Amazon wants all of your neighbors to be able to use your internet - The UpStream

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Amazon wants all of your neighbors to be able to use your internet

posted Saturday Nov 28, 2020 by Scott Ertz

Amazon wants all of your neighbors to be able to use your internet

One of the biggest fears for a connected home is when that connection disappears. We've all experienced internet outages, causing our connected devices to become suddenly useless. For the most part, this is merely an inconvenience. But, what if someone is trying to get into your home and cuts your internet connection - killing your connected devices, such as security cameras? That is exactly the problem that Amazon is hoping to eliminate with its new Sidewalk feature.

The new feature creates a private, local network between Amazon devices. This will include some of the company's Echo, Ring, and more product lines. This private network will allow the devices within the network to switch over to one another's internet connection if the primary connection is unavailable. For some users, this feature will be an exciting addition. However, the company has made a major mistake and one that has caused other companies in the past.

This feature will be turning itself on by default. In fact, while Sidewalk networks are not already running (according to Amazon), the setting to turn it off is already available. You can head to More -> Settings -> Account Settings -> Amazon Sidewalk to turn it off. There are a number of reasons why users might want to consider turning this off.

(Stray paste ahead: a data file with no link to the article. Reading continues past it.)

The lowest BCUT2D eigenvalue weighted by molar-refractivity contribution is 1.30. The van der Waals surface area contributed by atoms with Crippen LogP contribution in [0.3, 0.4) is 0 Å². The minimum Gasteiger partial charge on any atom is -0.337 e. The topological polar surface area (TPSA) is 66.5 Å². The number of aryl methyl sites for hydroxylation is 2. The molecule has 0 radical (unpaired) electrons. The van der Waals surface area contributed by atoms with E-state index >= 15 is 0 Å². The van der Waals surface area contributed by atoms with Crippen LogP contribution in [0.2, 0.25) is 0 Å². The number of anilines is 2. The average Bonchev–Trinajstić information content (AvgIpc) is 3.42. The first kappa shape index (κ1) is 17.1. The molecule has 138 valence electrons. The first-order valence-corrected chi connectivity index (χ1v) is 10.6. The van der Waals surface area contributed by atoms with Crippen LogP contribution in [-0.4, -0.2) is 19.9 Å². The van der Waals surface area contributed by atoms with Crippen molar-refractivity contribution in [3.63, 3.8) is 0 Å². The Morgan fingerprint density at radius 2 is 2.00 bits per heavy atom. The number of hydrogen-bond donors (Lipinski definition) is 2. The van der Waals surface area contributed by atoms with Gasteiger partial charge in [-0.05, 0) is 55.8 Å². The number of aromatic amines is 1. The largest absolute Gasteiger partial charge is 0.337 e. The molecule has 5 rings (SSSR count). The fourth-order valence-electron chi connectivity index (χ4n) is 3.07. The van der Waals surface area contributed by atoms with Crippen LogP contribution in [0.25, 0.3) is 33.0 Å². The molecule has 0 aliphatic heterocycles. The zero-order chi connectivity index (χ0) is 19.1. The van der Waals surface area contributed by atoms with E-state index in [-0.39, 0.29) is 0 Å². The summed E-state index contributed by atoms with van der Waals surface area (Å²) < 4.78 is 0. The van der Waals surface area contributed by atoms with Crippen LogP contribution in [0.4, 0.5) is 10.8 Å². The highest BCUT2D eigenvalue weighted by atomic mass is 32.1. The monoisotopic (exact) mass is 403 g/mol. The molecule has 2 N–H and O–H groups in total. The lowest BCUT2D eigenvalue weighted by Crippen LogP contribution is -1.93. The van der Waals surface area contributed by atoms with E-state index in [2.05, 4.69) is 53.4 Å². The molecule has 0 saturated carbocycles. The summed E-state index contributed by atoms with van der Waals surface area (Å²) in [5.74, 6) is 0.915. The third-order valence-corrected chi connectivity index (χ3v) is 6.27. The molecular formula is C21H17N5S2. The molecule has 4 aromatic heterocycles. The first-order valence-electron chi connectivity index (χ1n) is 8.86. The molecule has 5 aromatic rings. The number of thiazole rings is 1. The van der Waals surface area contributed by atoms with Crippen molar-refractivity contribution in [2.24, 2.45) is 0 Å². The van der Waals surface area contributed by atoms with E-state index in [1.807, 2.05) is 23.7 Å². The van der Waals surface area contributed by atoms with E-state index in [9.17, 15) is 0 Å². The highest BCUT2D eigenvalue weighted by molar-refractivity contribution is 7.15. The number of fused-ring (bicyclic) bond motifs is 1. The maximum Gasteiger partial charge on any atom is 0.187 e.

Of course, there is the obvious issue of data caps, which are going to increase in 2021. If you have a limited amount of bandwidth, giving access to connected devices which are not your own is not a great situation at $10 per additional 50GB of usage. But, this is just the tip of the iceberg. The real situation is that connected devices are notorious for security issues, including Amazon's products. By creating an "accidental" backdoor into your private internet connection, the company is potentially creating a security nightmare for you and your family. For the same reason we have repeatedly fought against the idea of "public access" on consumer routers, we see the potential for abuse.


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